During the civil trial, Arpaio admitted that he and the MCSO were in civil contempt, which does not require that the alleged defiance of the court be intentional.

But in August of last year, Snow found enough evidence of ill intent on Arpaio's part to refer a criminal case to another judge, as he is required to do under the law.

So why did McDonald take a powder, after no doubt collecting a tidy sum from Arpaio's legal defense fund?

The buttoned-down McDonald wouldn't comment on his departure. Neither would Arpaio's new attorney, Goldman — who has been helping with the case since mid-March and whose long black hair and beaded, braided beard calls to mind Johnny Depp's Captain Jack Sparrow from the Pirates of the Caribbean film series.

You know, attorney-client-privilege, and all that.

But McDonald may have had to leave the case because he could become a witness in it as a result of a motion filed by Goldman on March 24, requesting a "voluntariness hearing."

Goldman plans to argue that Arpaio was "coerced" into admitting to civil contempt by mean ol' Judge Snow, and that McDonald failed him by not advising Arpaio that the admission might be used against him during criminal proceedings.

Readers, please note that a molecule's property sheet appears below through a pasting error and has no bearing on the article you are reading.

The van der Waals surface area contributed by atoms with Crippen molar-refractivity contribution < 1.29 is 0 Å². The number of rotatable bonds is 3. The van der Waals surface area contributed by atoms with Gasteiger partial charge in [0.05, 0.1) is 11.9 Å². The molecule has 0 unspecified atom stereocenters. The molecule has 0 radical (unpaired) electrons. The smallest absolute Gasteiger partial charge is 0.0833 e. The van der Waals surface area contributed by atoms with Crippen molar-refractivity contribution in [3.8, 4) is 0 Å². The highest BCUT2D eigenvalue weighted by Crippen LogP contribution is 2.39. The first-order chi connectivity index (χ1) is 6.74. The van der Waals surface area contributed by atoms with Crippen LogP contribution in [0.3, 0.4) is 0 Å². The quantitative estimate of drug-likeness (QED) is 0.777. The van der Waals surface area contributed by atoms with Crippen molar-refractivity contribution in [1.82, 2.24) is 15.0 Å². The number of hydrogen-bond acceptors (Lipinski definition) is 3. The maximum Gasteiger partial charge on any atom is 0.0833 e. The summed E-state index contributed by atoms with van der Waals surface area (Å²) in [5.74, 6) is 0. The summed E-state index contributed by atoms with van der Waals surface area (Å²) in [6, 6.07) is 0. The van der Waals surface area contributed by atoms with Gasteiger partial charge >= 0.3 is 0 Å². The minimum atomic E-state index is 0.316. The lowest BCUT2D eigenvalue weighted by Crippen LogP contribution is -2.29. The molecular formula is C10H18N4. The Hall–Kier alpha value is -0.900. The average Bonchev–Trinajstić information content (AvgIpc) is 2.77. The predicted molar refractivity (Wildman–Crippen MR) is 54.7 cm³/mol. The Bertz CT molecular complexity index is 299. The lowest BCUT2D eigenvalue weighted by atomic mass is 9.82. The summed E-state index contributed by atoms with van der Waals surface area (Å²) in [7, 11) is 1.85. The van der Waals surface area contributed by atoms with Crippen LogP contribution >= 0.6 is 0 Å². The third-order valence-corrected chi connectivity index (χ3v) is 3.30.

Though I don't fault Goldman for trying this — or for filing a blizzard of motions on his client's behalf — comparing Arpaio's admission of civil contempt while being questioned by Snow to an arrestee in stir being pressured to confess by hardened cops breathing down his neck is ludicrous in the extreme.

Also, before the civil trial even began, Arpaio's civil attorneys — not McDonald, who acted solely as Joe's criminal mouthpiece — filed a motion to vacate the trial, with an admission by Arpaio and his chief deputy that they had violated the judge's orders, even going so far as offering to pay a fine out of their own pockets.

But Snow rejected this effort because he did not want to approve of any settlement that precluded a criminal component.